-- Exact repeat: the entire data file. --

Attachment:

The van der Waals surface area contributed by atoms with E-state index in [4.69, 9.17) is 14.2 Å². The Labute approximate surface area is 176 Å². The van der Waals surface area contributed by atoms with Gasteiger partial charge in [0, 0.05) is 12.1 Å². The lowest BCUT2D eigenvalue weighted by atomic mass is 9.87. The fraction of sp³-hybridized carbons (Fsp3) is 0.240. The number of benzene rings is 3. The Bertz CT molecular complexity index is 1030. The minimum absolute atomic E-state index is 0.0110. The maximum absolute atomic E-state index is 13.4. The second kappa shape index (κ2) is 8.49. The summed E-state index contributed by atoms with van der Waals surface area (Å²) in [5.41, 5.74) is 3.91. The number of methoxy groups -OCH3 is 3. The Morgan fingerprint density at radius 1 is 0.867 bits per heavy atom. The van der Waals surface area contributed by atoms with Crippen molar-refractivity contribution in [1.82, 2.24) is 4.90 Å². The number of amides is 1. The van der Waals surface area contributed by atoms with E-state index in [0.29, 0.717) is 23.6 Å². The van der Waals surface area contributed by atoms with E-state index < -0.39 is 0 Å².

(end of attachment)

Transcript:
The van der Waals surface area contributed by atoms with E-state index in [4.69, 9.17) is 14.2 Å². The Labute approximate surface area is 176 Å². The van der Waals surface area contributed by atoms with Gasteiger partial charge in [0, 0.05) is 12.1 Å². The lowest BCUT2D eigenvalue weighted by atomic mass is 9.87. The fraction of sp³-hybridized carbons (Fsp3) is 0.240. The number of benzene rings is 3. The Bertz CT molecular complexity index is 1030. The minimum absolute atomic E-state index is 0.0110. The maximum absolute atomic E-state index is 13.4. The second kappa shape index (κ2) is 8.49. The summed E-state index contributed by atoms with van der Waals surface area (Å²) in [5.41, 5.74) is 3.91. The number of methoxy groups -OCH3 is 3. The Morgan fingerprint density at radius 1 is 0.867 bits per heavy atom. The van der Waals surface area contributed by atoms with Crippen molar-refractivity contribution in [1.82, 2.24) is 4.90 Å². The number of amides is 1. The van der Waals surface area contributed by atoms with E-state index in [0.29, 0.717) is 23.6 Å². The van der Waals surface area contributed by atoms with E-state index < -0.39 is 0 Å².